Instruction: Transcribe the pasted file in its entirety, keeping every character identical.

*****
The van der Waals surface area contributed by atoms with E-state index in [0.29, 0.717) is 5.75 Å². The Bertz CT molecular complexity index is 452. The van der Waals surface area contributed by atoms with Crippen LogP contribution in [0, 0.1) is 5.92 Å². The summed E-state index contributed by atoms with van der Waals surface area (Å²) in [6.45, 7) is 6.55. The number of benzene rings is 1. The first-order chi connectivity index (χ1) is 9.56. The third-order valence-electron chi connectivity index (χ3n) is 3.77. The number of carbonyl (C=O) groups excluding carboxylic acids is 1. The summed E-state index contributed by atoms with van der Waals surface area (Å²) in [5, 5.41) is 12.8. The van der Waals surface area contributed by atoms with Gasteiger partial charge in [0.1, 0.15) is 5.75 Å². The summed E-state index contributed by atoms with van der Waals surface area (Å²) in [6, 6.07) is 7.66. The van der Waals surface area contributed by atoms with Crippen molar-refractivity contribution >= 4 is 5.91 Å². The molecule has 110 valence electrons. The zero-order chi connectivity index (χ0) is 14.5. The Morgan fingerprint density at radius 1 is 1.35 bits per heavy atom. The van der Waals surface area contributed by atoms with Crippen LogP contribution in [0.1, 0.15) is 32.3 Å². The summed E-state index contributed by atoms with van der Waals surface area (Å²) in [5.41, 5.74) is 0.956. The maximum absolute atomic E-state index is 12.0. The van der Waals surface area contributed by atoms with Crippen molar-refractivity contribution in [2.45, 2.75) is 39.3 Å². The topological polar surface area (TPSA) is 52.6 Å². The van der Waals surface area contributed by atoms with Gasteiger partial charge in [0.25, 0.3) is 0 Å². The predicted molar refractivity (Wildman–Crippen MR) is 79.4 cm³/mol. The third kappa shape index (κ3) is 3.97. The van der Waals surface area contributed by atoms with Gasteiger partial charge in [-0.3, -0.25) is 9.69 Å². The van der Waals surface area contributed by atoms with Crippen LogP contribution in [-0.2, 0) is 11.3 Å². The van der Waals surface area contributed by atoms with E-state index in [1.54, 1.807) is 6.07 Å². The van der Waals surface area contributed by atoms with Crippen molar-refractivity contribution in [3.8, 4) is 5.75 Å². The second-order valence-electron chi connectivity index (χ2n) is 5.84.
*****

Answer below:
The van der Waals surface area contributed by atoms with E-state index in [0.29, 0.717) is 5.75 Å². The Bertz CT molecular complexity index is 452. The van der Waals surface area contributed by atoms with Crippen LogP contribution in [0, 0.1) is 5.92 Å². The summed E-state index contributed by atoms with van der Waals surface area (Å²) in [6.45, 7) is 6.55. The number of benzene rings is 1. The first-order chi connectivity index (χ1) is 9.56. The third-order valence-electron chi connectivity index (χ3n) is 3.77. The number of carbonyl (C=O) groups excluding carboxylic acids is 1. The summed E-state index contributed by atoms with van der Waals surface area (Å²) in [5, 5.41) is 12.8. The van der Waals surface area contributed by atoms with Gasteiger partial charge in [0.1, 0.15) is 5.75 Å². The summed E-state index contributed by atoms with van der Waals surface area (Å²) in [6, 6.07) is 7.66. The van der Waals surface area contributed by atoms with Crippen molar-refractivity contribution >= 4 is 5.91 Å². The molecule has 110 valence electrons. The zero-order chi connectivity index (χ0) is 14.5. The Morgan fingerprint density at radius 1 is 1.35 bits per heavy atom. The van der Waals surface area contributed by atoms with Crippen LogP contribution in [0.1, 0.15) is 32.3 Å². The summed E-state index contributed by atoms with van der Waals surface area (Å²) in [5.41, 5.74) is 0.956. The maximum absolute atomic E-state index is 12.0. The van der Waals surface area contributed by atoms with Crippen molar-refractivity contribution in [2.45, 2.75) is 39.3 Å². The topological polar surface area (TPSA) is 52.6 Å². The van der Waals surface area contributed by atoms with Gasteiger partial charge in [0.25, 0.3) is 0 Å². The predicted molar refractivity (Wildman–Crippen MR) is 79.4 cm³/mol. The third kappa shape index (κ3) is 3.97. The van der Waals surface area contributed by atoms with Gasteiger partial charge in [-0.3, -0.25) is 9.69 Å². The van der Waals surface area contributed by atoms with Crippen LogP contribution in [-0.2, 0) is 11.3 Å². The van der Waals surface area contributed by atoms with E-state index in [1.54, 1.807) is 6.07 Å². The van der Waals surface area contributed by atoms with Crippen molar-refractivity contribution in [3.8, 4) is 5.75 Å². The second-order valence-electron chi connectivity index (χ2n) is 5.84.